Don DeLillo, "Zero K"

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Can death be eradicated? What language might our deathless selves speak? What purpose would their lives serve? In The Value of the Novel (2015), Peter Boxall argues that the novel form is best equipped to answer such questions: “under an emerging global regime that is almost unreadable to us,” the novel in the twenty-first century “allows us to imagine and to make new worlds, to fashion new forms of accommodation between art and matter, or even to live in a condition of worldlessness.”1 The turn from historiography to futurography in Don DeLillo’s postmillennial writing can be seen to take up this speculative task, and nowhere more so than in his new book, Zero K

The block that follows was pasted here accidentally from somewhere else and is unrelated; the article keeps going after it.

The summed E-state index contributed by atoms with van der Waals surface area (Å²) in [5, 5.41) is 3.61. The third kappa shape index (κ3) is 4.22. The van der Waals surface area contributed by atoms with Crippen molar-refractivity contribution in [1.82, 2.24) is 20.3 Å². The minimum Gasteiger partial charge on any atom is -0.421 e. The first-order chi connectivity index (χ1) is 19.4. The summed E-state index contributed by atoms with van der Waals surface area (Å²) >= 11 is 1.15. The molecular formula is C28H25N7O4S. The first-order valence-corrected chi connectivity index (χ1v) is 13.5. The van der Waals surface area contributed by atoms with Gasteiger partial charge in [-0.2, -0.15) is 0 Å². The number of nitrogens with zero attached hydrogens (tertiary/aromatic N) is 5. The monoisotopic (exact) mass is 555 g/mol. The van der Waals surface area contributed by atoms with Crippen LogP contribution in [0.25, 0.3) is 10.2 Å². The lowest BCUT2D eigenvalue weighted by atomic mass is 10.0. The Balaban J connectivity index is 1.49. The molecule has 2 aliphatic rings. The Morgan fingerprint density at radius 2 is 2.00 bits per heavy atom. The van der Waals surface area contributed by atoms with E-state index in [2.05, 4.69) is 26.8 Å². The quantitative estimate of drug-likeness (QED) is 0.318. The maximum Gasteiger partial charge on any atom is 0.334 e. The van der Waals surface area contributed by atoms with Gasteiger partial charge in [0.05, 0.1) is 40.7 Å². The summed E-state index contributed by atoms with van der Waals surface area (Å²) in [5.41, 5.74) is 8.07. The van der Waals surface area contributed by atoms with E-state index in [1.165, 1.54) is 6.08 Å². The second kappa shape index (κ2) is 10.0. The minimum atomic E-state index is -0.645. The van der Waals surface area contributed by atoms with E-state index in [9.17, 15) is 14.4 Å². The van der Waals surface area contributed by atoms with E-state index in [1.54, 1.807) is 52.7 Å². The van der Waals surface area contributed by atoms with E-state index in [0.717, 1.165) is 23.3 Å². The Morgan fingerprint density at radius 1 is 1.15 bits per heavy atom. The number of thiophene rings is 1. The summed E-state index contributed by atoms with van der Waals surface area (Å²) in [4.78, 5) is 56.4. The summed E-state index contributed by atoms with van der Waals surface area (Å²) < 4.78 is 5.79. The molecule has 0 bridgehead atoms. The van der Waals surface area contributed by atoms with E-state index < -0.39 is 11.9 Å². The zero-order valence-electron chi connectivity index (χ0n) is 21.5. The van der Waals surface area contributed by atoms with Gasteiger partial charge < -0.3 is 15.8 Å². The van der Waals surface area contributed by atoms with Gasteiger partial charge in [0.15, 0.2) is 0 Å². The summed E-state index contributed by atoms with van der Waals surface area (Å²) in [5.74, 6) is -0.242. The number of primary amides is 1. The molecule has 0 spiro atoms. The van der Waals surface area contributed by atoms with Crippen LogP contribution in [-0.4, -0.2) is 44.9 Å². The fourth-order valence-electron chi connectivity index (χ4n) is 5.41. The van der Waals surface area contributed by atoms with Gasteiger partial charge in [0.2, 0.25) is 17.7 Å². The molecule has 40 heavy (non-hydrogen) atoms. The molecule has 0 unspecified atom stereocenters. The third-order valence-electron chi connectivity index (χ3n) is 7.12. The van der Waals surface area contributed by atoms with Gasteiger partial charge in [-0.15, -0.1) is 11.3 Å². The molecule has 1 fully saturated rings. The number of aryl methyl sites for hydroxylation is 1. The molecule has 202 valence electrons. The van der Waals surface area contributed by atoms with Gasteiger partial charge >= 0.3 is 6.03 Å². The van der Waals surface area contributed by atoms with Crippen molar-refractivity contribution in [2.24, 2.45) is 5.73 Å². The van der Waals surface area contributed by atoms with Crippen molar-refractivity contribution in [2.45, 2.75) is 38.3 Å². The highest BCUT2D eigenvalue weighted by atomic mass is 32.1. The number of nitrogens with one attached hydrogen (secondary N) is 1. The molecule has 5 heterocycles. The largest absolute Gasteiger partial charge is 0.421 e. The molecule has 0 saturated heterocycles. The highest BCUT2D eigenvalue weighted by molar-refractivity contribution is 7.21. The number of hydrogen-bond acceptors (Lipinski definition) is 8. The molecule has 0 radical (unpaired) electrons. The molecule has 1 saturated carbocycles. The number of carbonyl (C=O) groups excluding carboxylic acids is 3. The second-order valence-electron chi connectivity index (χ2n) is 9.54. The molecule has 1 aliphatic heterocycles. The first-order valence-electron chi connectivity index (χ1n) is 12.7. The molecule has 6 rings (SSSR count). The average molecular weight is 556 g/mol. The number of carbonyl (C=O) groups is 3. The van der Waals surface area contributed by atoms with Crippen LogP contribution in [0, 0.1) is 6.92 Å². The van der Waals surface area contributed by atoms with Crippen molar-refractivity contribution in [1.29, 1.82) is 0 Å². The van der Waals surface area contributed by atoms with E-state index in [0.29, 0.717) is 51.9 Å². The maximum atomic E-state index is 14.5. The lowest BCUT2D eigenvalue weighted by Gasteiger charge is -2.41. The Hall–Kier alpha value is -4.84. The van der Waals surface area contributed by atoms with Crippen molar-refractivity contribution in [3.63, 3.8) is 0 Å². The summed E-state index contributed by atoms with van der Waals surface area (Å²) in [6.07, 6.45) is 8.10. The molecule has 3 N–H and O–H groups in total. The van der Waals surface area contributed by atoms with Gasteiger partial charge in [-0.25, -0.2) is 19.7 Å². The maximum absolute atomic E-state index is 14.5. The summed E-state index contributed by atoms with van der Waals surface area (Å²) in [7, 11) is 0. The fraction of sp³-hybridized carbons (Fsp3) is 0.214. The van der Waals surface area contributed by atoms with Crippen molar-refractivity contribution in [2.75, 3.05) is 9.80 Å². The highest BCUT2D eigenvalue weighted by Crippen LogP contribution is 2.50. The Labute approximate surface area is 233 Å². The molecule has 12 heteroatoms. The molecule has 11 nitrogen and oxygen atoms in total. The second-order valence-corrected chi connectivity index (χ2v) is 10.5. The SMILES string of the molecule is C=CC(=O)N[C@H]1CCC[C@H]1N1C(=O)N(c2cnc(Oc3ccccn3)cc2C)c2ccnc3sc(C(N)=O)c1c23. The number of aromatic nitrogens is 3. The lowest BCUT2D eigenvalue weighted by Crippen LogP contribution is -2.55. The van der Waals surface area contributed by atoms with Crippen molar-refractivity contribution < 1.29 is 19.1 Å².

Original languageEnglish
JournalEuropean Journal of American Studies
Issue number2
Publication statusPublished - May 2016


  • Don DeLillo
  • posthumanism
  • twenty-first century
  • speculative fiction
  • literary studies

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